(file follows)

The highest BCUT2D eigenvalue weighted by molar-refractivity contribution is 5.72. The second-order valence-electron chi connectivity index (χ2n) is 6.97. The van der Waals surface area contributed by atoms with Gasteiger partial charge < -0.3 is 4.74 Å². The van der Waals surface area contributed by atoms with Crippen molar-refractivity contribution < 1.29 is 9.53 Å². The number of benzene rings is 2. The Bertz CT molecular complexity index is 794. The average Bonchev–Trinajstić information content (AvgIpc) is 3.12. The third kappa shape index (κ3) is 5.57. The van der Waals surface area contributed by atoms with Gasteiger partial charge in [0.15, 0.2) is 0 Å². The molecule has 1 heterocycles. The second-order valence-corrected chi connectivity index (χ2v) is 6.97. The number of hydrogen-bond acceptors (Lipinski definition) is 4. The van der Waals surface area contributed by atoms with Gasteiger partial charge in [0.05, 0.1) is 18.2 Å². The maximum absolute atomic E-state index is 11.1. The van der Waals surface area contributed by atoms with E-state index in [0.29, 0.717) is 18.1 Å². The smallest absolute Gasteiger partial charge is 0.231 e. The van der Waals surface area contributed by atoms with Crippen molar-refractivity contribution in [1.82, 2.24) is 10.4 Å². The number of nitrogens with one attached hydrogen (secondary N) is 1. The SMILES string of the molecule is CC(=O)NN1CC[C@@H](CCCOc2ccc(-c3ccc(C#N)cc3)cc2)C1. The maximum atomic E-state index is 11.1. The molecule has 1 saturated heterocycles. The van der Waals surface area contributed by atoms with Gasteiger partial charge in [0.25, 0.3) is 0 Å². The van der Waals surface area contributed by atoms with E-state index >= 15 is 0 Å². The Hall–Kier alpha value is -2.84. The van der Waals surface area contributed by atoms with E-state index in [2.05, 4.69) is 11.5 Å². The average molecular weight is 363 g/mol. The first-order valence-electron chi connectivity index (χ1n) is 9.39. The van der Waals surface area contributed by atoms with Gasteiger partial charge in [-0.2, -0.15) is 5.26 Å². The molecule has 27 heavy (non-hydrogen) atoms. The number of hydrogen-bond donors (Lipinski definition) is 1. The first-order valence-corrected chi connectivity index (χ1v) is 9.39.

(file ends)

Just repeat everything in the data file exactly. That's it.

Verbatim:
The highest BCUT2D eigenvalue weighted by molar-refractivity contribution is 5.72. The second-order valence-electron chi connectivity index (χ2n) is 6.97. The van der Waals surface area contributed by atoms with Gasteiger partial charge < -0.3 is 4.74 Å². The van der Waals surface area contributed by atoms with Crippen molar-refractivity contribution < 1.29 is 9.53 Å². The number of benzene rings is 2. The Bertz CT molecular complexity index is 794. The average Bonchev–Trinajstić information content (AvgIpc) is 3.12. The third kappa shape index (κ3) is 5.57. The van der Waals surface area contributed by atoms with Gasteiger partial charge in [0.15, 0.2) is 0 Å². The molecule has 1 heterocycles. The second-order valence-corrected chi connectivity index (χ2v) is 6.97. The number of hydrogen-bond acceptors (Lipinski definition) is 4. The van der Waals surface area contributed by atoms with Gasteiger partial charge in [0.05, 0.1) is 18.2 Å². The maximum absolute atomic E-state index is 11.1. The van der Waals surface area contributed by atoms with E-state index in [0.29, 0.717) is 18.1 Å². The smallest absolute Gasteiger partial charge is 0.231 e. The van der Waals surface area contributed by atoms with Crippen molar-refractivity contribution in [1.82, 2.24) is 10.4 Å². The number of nitrogens with one attached hydrogen (secondary N) is 1. The SMILES string of the molecule is CC(=O)NN1CC[C@@H](CCCOc2ccc(-c3ccc(C#N)cc3)cc2)C1. The maximum atomic E-state index is 11.1. The molecule has 1 saturated heterocycles. The van der Waals surface area contributed by atoms with Gasteiger partial charge in [0.25, 0.3) is 0 Å². The van der Waals surface area contributed by atoms with E-state index >= 15 is 0 Å². The Hall–Kier alpha value is -2.84. The van der Waals surface area contributed by atoms with E-state index in [2.05, 4.69) is 11.5 Å². The average molecular weight is 363 g/mol. The first-order valence-electron chi connectivity index (χ1n) is 9.39. The van der Waals surface area contributed by atoms with Gasteiger partial charge in [-0.2, -0.15) is 5.26 Å². The molecule has 27 heavy (non-hydrogen) atoms. The number of hydrogen-bond donors (Lipinski definition) is 1. The first-order valence-corrected chi connectivity index (χ1v) is 9.39.